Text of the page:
that staying well and succeeding as a lawyer are mutually exclusive.

Put all of these things together and it’s easy to see why the narrative around

wellness is so one sided.

To be sure, the work of a lawyers entails a heightened level of stress,

responsibility, and expectations: the work can impact clients’ lives, their

livelihoods, their families, their freedom, and their civil rights. In order to

meet and exceed those responsibilities, it often means we must work long

hours and be ready to move at the speed of the work.

But there’s a difference between the concepts of hard work and dedication

and the concept of suffering. The words “hard work” suggest effort and

endurance. The word dedication suggests commitment and diligence. But

the word suffering suggests pain or distress – neither of which are a

necessary ingredient for success.

There are a few simple ways we can start to think about changing the

narrative – both on a macro and micro level. On a macro level, we can

continue to expand initiatives that many law firms, in house legal

departments, and bar associations have been adopting recently – in depth

wellness programs that focus on addressing the realities of day to day life of

practicing attorneys. Resources that promote mindfulness, stress

management, diet, and the development of healthy habits are critical. When

our profession starts to promote and embrace these kinds of programs, we

begin to have these important conversations more frequently and give

attorneys permission to talk about these issues out in the open.

We can also back this conversation up and start having it at the law school

level. Law school is an ideal time to start encouraging new lawyers to think

about how they’re going to protect their wellness. Even if their first employer

doesn’t prioritize it yet, we can still arm students with individual training and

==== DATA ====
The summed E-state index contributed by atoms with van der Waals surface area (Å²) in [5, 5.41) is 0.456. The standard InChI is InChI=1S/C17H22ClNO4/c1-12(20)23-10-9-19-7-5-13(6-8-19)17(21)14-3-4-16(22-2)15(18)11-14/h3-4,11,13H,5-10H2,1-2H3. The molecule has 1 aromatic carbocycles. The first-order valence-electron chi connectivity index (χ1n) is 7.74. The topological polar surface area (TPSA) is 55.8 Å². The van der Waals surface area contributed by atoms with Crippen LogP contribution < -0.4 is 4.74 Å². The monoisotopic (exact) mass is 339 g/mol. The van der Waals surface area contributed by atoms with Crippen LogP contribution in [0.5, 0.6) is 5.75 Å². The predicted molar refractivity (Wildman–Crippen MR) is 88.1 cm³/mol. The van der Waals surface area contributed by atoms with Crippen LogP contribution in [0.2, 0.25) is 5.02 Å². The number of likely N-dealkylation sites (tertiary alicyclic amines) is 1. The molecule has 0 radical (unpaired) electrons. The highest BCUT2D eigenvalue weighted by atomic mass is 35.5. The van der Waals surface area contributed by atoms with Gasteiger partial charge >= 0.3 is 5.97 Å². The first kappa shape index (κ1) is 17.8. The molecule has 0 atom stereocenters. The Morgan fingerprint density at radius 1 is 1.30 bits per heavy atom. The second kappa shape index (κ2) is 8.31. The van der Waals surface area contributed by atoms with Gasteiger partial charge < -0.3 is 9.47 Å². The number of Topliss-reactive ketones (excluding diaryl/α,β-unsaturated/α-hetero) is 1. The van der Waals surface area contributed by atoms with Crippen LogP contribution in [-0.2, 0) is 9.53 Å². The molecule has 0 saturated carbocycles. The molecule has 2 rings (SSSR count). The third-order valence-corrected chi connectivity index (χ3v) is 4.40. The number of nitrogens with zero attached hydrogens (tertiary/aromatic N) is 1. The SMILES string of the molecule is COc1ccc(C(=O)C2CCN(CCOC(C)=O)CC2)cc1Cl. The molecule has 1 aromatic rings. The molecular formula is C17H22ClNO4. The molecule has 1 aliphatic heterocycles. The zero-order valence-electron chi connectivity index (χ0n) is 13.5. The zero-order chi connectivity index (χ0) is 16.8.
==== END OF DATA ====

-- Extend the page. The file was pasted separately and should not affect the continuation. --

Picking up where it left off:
reinforce that they don’t have to give up wellness in order to succeed.

On a micro-level, we can change the way we talk about the profession – both

in conversations with those we know and with those we’ve just met. There’s

nothing wrong with having real, open discussions about the hard work and

dedication it takes to be a lawyer – and in fact those are very important

conversation to be had. But we can have those same discussions without

painting the picture of suffering is a required right of passage, and without

wearing it like a badge of honor.

No one knows better than lawyers how much words matter – we always

strive to choose our words carefully and use them with intention. The same

should apply when talking about what it means to succeed in our profession.

When it comes to the importance of promoting wellness, I always come back

to the visual of a flight attendant instructing passengers, in the event of an

emergency, to put on their own oxygen mask before helping others. This

metaphor seems appropriate here: How much value can we really offer to

our clients, our colleagues, and our families if we’re not taking care of

ourselves first?

Lawyers who are encouraged to prioritize their health and wellness will

ultimately contribute far more to the profession and their communities than

those who are not.